Parish Summary: Watton

This Parish Summary is an overview of the large amount of information held for the parish, and only selected examples of sites and finds in each period are given. It has been beyond the scope of the project to carry out detailed research into the historical background, documents, maps or other sources, but we hope that the Parish Summaries will encourage users to refer to the detailed records, and to consult the bibliographical sources referred to below. Feedback and any corrections are welcomed by email to heritage@norfolk.gov.uk

The parish of Watton is situated in the Brecklands District of Norfolk. It lies north of Merton and Thompson, east of Saham Toney, south of Ovington and west of Carbrooke and Griston. The name Watton may derive from the Old English meaning ‘Wada’s enclosure’. The parish has a long history and was established by the time of the Norman Conquest. Its population, land ownership and productive resources were detailed in the Domesday Book of 1086. This document revealed that Watton possessed a church, mill, woodland and a large number of pigs. Aldreda held the parish lands before 1066 and by Ranulf son of Walter held them after this date. During the reign of King John (1190-1216) a market charter was granted to Watton and this Wednesday market is still held today.

The earliest find from the parish dates to the Mesolithic period. This object takes the form of a stone macehead (NHER 8778). However, many of the early prehistoric finds date to the subsequent Neolithic period and these comprise flint tools (NHER 8773 and 8774) and various flint axeheads (NHER 8771, 8772 and 21584).

The Bronze Age is the first period to have a definite site. A barrow (NHER 42674) exists on land belonging to RAF Watton, and excavations here in 2005 recorded a central cremation urn, together with a possible associated inhumation. Several Bronze Age flint arrowheads (NHER 8769 and 8770) have been recovered, including one from Watton Green (NHER 8769). The only other artefacts from this era comprise a set of seven copper alloy axeheads (NHER 8777), many of which appeared unfinished.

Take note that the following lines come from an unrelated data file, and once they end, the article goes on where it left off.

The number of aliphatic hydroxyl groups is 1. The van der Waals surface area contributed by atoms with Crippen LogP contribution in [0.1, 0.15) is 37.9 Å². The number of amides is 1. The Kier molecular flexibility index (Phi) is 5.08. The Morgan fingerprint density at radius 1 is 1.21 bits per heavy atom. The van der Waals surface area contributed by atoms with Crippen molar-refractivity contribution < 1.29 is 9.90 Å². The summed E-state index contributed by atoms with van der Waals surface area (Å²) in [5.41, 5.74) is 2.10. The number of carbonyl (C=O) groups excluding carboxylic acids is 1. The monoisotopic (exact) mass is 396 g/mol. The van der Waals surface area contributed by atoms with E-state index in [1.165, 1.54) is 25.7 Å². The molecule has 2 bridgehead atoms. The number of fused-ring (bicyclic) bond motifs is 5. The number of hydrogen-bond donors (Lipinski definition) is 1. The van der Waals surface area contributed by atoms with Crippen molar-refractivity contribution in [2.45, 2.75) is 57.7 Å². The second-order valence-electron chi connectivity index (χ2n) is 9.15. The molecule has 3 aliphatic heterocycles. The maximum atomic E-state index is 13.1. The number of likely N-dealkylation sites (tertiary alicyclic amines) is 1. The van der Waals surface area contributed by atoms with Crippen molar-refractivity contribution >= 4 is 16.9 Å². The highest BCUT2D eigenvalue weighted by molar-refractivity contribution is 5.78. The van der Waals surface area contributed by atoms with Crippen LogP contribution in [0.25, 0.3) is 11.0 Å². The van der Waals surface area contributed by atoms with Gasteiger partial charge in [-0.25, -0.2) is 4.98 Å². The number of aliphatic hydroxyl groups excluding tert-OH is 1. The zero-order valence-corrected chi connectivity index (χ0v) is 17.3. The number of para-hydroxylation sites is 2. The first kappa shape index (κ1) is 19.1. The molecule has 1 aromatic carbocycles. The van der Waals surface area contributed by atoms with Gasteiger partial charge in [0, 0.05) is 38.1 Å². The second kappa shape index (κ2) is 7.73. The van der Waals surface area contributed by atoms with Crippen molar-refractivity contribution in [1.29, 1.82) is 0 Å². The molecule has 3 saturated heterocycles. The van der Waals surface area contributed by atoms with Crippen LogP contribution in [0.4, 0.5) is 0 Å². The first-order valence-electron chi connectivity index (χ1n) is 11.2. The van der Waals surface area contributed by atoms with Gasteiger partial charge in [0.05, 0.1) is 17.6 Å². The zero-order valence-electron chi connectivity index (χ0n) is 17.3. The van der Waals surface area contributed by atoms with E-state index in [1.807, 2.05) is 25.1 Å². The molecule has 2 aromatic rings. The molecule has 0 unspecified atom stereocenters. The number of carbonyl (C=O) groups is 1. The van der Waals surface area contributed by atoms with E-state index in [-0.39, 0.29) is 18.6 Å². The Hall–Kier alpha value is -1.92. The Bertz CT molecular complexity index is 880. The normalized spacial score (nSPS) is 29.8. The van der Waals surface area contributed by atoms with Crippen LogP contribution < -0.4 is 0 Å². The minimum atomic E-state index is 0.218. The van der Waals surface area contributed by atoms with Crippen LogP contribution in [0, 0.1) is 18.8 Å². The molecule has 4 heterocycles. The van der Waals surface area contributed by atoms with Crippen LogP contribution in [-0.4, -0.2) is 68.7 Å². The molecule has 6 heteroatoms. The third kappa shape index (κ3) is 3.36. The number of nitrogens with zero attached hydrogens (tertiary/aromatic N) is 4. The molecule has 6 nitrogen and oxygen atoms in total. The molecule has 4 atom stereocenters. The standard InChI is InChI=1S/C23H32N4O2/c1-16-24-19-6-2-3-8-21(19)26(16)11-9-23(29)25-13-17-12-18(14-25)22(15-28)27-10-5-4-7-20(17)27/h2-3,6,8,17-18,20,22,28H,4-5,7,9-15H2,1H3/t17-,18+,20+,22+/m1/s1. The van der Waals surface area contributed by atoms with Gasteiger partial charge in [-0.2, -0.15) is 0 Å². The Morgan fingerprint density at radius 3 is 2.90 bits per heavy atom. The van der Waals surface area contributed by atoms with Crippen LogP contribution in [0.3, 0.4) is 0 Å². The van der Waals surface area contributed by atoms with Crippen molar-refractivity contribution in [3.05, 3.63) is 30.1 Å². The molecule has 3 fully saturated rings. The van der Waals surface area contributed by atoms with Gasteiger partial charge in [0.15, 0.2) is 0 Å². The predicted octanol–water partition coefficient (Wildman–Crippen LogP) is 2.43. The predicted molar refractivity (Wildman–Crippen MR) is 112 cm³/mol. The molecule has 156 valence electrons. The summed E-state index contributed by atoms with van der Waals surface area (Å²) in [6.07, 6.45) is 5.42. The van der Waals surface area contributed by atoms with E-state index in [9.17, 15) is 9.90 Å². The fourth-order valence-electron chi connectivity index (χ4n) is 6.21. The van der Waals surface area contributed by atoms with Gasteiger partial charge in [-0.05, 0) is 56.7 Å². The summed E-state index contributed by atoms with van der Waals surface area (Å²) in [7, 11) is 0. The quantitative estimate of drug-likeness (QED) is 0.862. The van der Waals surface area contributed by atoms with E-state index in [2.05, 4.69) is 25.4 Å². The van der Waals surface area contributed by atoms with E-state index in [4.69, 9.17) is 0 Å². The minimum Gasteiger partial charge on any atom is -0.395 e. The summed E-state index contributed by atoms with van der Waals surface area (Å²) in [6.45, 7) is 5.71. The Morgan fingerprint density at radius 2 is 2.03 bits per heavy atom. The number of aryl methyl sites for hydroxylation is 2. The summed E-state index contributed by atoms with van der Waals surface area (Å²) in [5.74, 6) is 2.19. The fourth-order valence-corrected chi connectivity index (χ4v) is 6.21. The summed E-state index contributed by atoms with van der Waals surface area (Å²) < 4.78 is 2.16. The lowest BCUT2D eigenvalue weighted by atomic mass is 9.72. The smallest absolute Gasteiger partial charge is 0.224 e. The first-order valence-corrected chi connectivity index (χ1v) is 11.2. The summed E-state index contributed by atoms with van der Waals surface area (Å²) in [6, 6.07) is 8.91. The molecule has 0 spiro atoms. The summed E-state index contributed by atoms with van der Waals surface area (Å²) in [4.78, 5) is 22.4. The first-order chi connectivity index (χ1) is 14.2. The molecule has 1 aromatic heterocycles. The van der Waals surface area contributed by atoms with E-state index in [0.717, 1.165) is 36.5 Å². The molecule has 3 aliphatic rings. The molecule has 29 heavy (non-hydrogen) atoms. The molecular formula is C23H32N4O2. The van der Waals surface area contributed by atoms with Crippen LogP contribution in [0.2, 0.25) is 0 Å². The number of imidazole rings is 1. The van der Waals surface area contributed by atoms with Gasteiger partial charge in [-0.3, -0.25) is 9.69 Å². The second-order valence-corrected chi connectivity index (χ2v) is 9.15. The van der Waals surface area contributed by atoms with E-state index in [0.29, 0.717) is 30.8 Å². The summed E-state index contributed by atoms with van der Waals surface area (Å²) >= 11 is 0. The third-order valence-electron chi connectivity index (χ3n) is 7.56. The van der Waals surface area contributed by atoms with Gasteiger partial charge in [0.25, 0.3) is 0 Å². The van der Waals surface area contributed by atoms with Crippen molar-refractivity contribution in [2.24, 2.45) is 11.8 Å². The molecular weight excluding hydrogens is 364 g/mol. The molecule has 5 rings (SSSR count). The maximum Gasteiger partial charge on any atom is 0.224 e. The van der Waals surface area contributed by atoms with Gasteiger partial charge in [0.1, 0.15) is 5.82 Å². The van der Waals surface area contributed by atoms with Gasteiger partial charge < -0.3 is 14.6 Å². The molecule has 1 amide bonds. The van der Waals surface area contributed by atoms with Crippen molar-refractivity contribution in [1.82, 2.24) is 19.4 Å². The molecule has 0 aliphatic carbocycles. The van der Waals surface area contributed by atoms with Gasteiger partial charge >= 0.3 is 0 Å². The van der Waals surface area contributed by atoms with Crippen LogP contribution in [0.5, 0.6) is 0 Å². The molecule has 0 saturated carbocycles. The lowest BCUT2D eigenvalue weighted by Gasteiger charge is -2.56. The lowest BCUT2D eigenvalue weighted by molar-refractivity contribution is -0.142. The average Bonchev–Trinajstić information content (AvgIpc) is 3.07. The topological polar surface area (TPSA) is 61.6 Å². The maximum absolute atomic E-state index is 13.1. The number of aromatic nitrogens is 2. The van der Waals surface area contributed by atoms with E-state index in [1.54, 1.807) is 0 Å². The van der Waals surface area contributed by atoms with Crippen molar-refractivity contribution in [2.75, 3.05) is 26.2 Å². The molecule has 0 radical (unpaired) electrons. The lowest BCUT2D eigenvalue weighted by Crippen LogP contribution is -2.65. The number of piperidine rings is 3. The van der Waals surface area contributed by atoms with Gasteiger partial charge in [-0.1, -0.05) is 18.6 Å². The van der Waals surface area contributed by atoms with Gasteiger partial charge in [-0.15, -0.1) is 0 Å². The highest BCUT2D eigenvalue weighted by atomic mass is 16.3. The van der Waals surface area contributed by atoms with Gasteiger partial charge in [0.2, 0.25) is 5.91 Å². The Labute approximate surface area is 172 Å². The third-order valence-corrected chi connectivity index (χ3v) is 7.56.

Rather less evidence is available concerning Iron Age Watton. A couple of possible Iron Age pits have been identified (NHER 25014 and 39786) from the presence of pottery sherds in their fill. Sadly, no metal artefacts from this era have been recorded although a remarkable whetstone or pounder from woodland (NHER 36300) has been found. During the Roman period it is possible that a road (NHER 8786) ran through Watton as part of the east to west Roman road from Denver to Caistor St Edmund. Excavations found no Roman material along the course of the road but this does not preclude a Roman date. No other features of this date have been identified but metal detecting has recovered coins (e.g. NHER 8779, 17251 and 35347) and brooches (NHER 11500). Other more interesting Roman finds include finger rings (NHER 35348), bracelets (NHER 25014) and a ring made from a cut-down armlet (NHER 25827).  

Drawing of a piece of Early Saxon pottery from Watton.

A piece of Early Saxon pottery from Watton. (© NCC)

Perhaps the most significant Saxon discovery in Watton was made in the 1950s. An Early Saxon inhumation was uncovered, and an analysis of the individual’s skull showed that the body belonged to a young adult male. Sadly, the only associated grave good took the form of a sherd of stamped Early Saxon pottery. The majority of the other Saxon finds date to the early part of the period, and these objects comprise part of a girdle hanger (NHER 25827), part of a square-headed brooch (NHER 39299), a cruciform brooch (NHER 1031) and an iron spearhead (NHER 36300). A Middle Saxon coin (NHER 19235) and Late Saxon bridle cheek-piece (NHER 1031) have also been recorded, but later finds such as these are few in number.

In the medieval period Watton was a prosperous market town with a church dedicated to St Mary (NHER 8795). This church has a Norman round tower of 13th century date and the core of the church is of this date. However, the church was altered in the 15th century and the exterior reclad in the late 19th century. The churchyard is a regionally important example of an ornamental churchyard. Sadly, much of the medieval town burnt down in a fire in 1674 so no other buildings survive. The site of the town (NHER 1031) has been suggested to lie to the north of the church in the ‘Watton Mount’ area. In addition, extensive metal detecting in 1998-99 has identified the possible location of the medieval market. This site lies to the south of the modern town and had a large number of cloth seals and coins, artefact indicative of trade.

None of the manorial sites survive into modernity. Documents suggest that Rokeles Hall (NHER 8788) was founded in 1237 and may once have had a moat. However, the present Hall is of 17th-19th century date and the only water features to have been identified are two small ponds to the east of the Hall. Other more definite moats have been reported (NHER 8789 and 13290) and these together with Rokeles Hall may represent the locations of the three medieval manors known to have existed in Watton. The two medieval market crosses (NHER 19195 and 19197) in Watton were incorporated into the Clock House (NHER 19198) when it was constructed after the fire of 1674.

Wayland Wood (NHER 39524) gives its name to a hundred in the Domesday Book of 1086 and as such is of medieval date. A survey of this area in 2004 found that a substantial wood bank encircled much of the woodland and recorded the presence of various ponds and hollows (NHER 36300).